People don’t like death. They fear it. They’ll do anything they can to avoid thinking about it.
It’s one of the reasons religion is so powerful. Because you never really die when there’s a wonderful afterlife awaiting you… Religion, in many ways, functions as a defense mechanism against fear of death.
And according to new research published in the journal Social Psychological and Personality Science, the fear of death contributes to distrust of atheists, since we pop that bubble of hope.
Researchers Corey L. Cook, Florette Cohen, and Sheldon Solomon set out to find how strong that link really is:
… we propose that atheists — who dispute the existence of God and proclaim disbelief in a literal afterlife — pose a profound existential threat to those who adhere to traditional theistic cultural worldviews.
So how did they do it?
Experiment 1: They split up 202 students (none of whom were atheists). Half of them were asked to “describe the emotions” they felt at the thought of death. The rest had to write down what they thought would happen to them physically when they died.
They were all eventually asked to describe their feelings toward Quakers (considered a neutral group) and atheists (atheists!)… the higher the number, the more you liked them, and atheists received a lower score from both groups:
They were also asked to rate statements (such as “I would like for a member of this group to marry into my family”) somewhere on a scale between “strongly agree” and “strongly disagree.” The higher the number, the more you wanted nothing to do with the group. And wouldn’t you know it, atheists received higher scores from both groups:
The same thing happened with statements regarding distrust. The higher the number, the less you trusted the group. And atheists came out on top once again:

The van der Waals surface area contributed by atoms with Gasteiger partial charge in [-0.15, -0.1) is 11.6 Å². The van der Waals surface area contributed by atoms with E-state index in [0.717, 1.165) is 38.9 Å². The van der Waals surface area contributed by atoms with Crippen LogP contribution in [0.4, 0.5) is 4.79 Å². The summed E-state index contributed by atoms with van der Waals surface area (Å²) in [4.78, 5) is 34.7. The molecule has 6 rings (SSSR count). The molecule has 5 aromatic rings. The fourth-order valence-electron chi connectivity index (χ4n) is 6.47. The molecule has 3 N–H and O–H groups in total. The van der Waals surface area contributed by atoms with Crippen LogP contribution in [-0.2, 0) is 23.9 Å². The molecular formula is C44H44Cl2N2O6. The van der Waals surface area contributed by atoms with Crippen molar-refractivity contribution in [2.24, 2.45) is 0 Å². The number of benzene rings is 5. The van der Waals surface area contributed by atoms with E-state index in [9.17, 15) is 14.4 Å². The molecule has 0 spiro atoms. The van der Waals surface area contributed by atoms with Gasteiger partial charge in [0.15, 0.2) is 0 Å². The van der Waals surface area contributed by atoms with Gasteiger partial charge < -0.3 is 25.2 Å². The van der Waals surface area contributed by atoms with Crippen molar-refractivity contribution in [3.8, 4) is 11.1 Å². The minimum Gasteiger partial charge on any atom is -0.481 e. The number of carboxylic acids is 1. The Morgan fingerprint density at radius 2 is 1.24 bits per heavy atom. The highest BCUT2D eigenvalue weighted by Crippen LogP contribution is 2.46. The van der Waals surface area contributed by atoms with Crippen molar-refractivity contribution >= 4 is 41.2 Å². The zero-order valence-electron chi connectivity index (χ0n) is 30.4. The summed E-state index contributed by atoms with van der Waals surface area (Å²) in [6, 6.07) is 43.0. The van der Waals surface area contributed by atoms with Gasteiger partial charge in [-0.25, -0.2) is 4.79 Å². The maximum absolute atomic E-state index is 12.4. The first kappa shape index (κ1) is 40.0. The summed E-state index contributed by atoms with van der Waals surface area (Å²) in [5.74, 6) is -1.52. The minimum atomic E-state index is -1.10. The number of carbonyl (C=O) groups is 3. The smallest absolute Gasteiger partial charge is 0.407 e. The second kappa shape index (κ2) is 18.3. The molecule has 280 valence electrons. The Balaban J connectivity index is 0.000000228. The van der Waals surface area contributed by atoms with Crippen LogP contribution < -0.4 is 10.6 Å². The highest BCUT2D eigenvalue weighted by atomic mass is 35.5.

So… um… that sucks. And it offers more evidence that, compared to religious groups, atheists are more distrusted, less liked, and generally perceived as outcasts.
Experiment 2: They asked 174 students (none of whom were atheists) to “think about atheism, their own death, or experiencing intense pain.” Afterwards those students were asked to fill in the blanks for a set of words, some of which could be death-related.
For example, C O F F _ _ could be “coffee” or “coffin.”
S K _ _ L could be “skill” or “skull.”
With the “intense pain” group used as control, turns out thinking about atheism made you as likely to fill in death-related words as thinking about death itself!
(I know the atheism bar is a little higher than the death bar in that chart, but the difference isn’t statistically significant.)
What do we learn from that?
… just thinking about atheism increased implicit death thought accessibility to the same level as [thinking about death itself]. These findings complement existing research and extend our understanding of anti-atheist sentiments by showing that hostility toward and mistrust of atheists is particularly pronounced when existential concerns are aroused and that, for believers, the mere contemplation of atheism can arouse intimations of mortality.
The researchers conclude:
Given that groups that threaten worldview beliefs are often responded to with increased discrimination and aggression…, future research could be productively directed toward identifying benign ways to parry the existential threat that atheists pose to believers, thus mitigating the hostility and intolerance that they are often subjected to. Atheists, in turn, might be well served to consider how militant denunciation of theistic conceptions of reality and those who adhere to them, as opposed to critical skepticism and civil disagreement, contributes to their current unpopularity in many cultures.
In other words, atheists should really think about how we criticize religion. If we want to persuade people to give our way of thinking a chance, we can’t push them away to the point where they’ll just cling even harder to their faith. They already associate us with death — or something that’s just as bad. They don’t need any more reason to solidify that connection.
(via Pacific Standard)